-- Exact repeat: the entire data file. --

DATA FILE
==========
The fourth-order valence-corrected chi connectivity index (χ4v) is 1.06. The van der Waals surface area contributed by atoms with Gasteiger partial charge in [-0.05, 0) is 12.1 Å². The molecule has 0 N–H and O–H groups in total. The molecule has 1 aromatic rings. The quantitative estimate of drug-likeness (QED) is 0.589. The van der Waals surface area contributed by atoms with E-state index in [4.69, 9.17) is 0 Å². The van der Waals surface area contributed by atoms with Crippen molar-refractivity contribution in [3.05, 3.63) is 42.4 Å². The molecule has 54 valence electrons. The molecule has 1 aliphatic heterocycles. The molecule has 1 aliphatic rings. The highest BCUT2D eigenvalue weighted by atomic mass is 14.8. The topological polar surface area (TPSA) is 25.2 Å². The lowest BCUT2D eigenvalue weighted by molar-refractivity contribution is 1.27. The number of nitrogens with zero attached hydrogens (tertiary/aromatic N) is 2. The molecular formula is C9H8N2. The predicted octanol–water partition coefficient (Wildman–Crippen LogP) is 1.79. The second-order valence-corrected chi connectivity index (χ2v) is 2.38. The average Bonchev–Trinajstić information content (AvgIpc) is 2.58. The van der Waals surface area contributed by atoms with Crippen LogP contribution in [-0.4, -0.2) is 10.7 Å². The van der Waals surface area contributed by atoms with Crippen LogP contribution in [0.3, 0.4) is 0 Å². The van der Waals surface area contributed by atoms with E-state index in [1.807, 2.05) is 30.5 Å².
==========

The fourth-order valence-corrected chi connectivity index (χ4v) is 1.06. The van der Waals surface area contributed by atoms with Gasteiger partial charge in [-0.05, 0) is 12.1 Å². The molecule has 0 N–H and O–H groups in total. The molecule has 1 aromatic rings. The quantitative estimate of drug-likeness (QED) is 0.589. The van der Waals surface area contributed by atoms with E-state index in [4.69, 9.17) is 0 Å². The van der Waals surface area contributed by atoms with Crippen molar-refractivity contribution in [3.05, 3.63) is 42.4 Å². The molecule has 54 valence electrons. The molecule has 1 aliphatic heterocycles. The molecule has 1 aliphatic rings. The highest BCUT2D eigenvalue weighted by atomic mass is 14.8. The topological polar surface area (TPSA) is 25.2 Å². The lowest BCUT2D eigenvalue weighted by molar-refractivity contribution is 1.27. The number of nitrogens with zero attached hydrogens (tertiary/aromatic N) is 2. The molecular formula is C9H8N2. The predicted octanol–water partition coefficient (Wildman–Crippen LogP) is 1.79. The second-order valence-corrected chi connectivity index (χ2v) is 2.38. The average Bonchev–Trinajstić information content (AvgIpc) is 2.58. The van der Waals surface area contributed by atoms with Crippen LogP contribution in [-0.4, -0.2) is 10.7 Å². The van der Waals surface area contributed by atoms with Crippen LogP contribution in [0.3, 0.4) is 0 Å². The van der Waals surface area contributed by atoms with E-state index in [1.807, 2.05) is 30.5 Å².